EU plan on corporate governance will
bolster shareholders’ duties as well as rights

The Irish Times
By Dr. Tom Courtney

More than 300 delegates from across the European Union and further afield will travel to Ireland this week for the 12th European Corporate Governance and Company Law Conference.

The main focus will be the Commission’s Action Plan on Company Law and Corporate Governance.

One of the areas in which the European Commission legislates is company law and corporate governance, which is part of the portfolio of Michel Barnier, EU Commissioner for Internal Markets and Services. European company law is recognised by the Commission as the cornerstone of the internal market because it facilitates freedom of establishment of companies while enhancing transparency, legal certainty and control of their operations. [EXPAND Read more]

Since 1968, a series of company law directives have been transposed into national law, including Ireland. Initially, there were a number of great successes. For example, the public limited company, or PLC, owes its existence to our implementation of the Second Company Law Directive; much of our law relating to accounts and audit derive from the Fourth, Seventh and Eight Company Law Directives; and the ability to form a single-member private limited company came from our implementation of the Twelfth Company Law Directive.

Such directives seek to achieve harmonisation of company law and corporate governance across the EU. In many cases, they represent the lowest common denominator as harmonising laws continues to be difficult to achieve.

Spectacular failure
A recent spectacular failure was the proposal for a standard European private company, called the SPE, across the EU. The inability of member states to agree a common set of laws led to the proposal being shelved.

The recently published Action Plan on Company Law and Corporate Governance outlines the initiatives which the Commission intends to take in this area to modernise and enhance the current framework.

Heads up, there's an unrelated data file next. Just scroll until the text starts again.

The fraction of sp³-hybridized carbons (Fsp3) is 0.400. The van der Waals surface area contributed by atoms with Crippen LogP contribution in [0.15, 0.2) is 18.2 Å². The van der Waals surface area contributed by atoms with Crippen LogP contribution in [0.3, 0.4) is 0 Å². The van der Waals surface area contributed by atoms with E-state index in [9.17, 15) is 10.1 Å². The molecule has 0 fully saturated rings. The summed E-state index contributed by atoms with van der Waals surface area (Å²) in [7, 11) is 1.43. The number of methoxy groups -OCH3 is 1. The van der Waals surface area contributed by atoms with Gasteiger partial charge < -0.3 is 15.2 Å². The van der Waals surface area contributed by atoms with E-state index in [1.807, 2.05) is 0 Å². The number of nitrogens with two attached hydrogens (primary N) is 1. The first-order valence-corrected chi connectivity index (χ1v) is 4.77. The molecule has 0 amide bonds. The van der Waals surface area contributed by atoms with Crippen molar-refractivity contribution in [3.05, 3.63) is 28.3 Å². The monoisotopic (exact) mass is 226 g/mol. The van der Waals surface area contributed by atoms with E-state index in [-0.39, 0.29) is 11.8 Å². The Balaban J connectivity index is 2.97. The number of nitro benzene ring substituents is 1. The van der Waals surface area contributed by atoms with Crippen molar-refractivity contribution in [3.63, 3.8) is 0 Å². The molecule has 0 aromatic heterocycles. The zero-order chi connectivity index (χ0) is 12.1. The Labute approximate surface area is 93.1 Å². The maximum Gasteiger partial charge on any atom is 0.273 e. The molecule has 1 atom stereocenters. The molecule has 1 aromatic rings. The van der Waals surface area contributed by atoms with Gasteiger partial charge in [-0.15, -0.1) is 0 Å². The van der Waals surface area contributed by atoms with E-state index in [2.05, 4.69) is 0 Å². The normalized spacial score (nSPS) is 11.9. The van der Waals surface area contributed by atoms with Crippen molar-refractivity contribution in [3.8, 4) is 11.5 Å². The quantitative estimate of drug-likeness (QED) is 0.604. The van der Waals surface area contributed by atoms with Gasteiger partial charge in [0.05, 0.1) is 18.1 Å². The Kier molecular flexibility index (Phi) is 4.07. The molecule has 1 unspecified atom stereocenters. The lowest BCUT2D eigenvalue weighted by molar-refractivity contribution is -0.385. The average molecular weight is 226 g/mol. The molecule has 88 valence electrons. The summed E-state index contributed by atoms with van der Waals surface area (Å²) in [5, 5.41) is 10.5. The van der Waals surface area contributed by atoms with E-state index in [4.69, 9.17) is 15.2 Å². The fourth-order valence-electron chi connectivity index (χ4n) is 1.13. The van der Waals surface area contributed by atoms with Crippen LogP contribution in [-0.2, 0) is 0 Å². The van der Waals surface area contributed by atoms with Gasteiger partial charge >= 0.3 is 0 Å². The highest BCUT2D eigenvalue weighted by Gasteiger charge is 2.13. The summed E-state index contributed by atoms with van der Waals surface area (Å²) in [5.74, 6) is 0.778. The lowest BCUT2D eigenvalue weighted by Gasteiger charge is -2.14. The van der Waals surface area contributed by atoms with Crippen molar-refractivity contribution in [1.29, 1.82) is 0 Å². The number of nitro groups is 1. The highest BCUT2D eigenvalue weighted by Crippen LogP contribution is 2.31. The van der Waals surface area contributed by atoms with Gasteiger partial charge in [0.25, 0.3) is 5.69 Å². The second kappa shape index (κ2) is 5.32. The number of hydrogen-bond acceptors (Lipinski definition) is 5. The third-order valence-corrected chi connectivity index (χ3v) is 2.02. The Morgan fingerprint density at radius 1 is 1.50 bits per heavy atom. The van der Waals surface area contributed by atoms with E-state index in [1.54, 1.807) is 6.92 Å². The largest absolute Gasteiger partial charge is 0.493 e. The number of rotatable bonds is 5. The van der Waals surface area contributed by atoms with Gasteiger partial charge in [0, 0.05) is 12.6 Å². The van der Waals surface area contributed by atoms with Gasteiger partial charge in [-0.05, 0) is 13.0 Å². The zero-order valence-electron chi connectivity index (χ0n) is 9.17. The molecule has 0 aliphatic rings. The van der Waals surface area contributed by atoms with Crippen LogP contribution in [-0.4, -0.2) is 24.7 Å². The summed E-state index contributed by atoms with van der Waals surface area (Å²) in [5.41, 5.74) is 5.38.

The plan identifies three main lines of action: proposals to enhance transparency, to engage shareholders and to support companies’ growth and competitiveness.

The sort of proposals the Commission has in mind here would be those requiring companies to provide better information to both investors and society at large on their governance, such as the rules around voting. The idea is investors will be able to make a more informed decision in selecting companies in which to invest.

While such proposals will be of limited significance to the vast majority of Irish companies which are not listed on a stock exchange, to those few Irish companies for which they will be relevant, they may have a significant impact.

There is a view, perhaps not widely propagated, that shareholders in listed companies have responsibilities as well as rights. To date, EU initiatives have been about giving shareholders in listed companies rights but there is a growing opinion that many of the spectacular failures in corporate governance leading to financial crises and insolvencies might have been tempered, if not averted, had shareholders played a greater role in corporate governance.

Of course there is a limit to what so-called retail shareholders can achieve and the initiative is directed at institutional shareholders, such as funds and others with significant clout, whose voices will be ignored by boards of directors at their peril. The Commission’s proposals here are twofold: those aimed at offering shareholders more possibilities to oversee remuneration policy and related party transactions and those imposing direct legal obligations on institutional investors, asset managers and proxy advisers.

The fact we have 27 distinct legal jurisdictions within the EU does not lend itself to mobility of companies. A company that understands its legal universe in one member state will struggle if it enters a market in another member state.

Even getting to that other member state is difficult since companies cannot currently move their registered office from one member state to another. Yes, there are ways in which companies can enter markets, whether by opening branches or by doing a cross-border merger, but these all fall short of an effective and efficient means to move registered office without having to wind up. Allowing companies to transfer their “seat” or registered office is one of the proposals in the action plan and the Commission proposes consultation.

Previous proposals have been shelved, perhaps because of political considerations such as fears that less competitive member states will see an exodus of companies to other states. If that is so, forcing companies to remain in an uncompetitive environment is hardly consistent with supporting growth and competitiveness and it is hoped that, at long last, the Commission will propose a Directive which will be of real use to many companies in Europe and which will break down the borders of our economic union. [/EXPAND]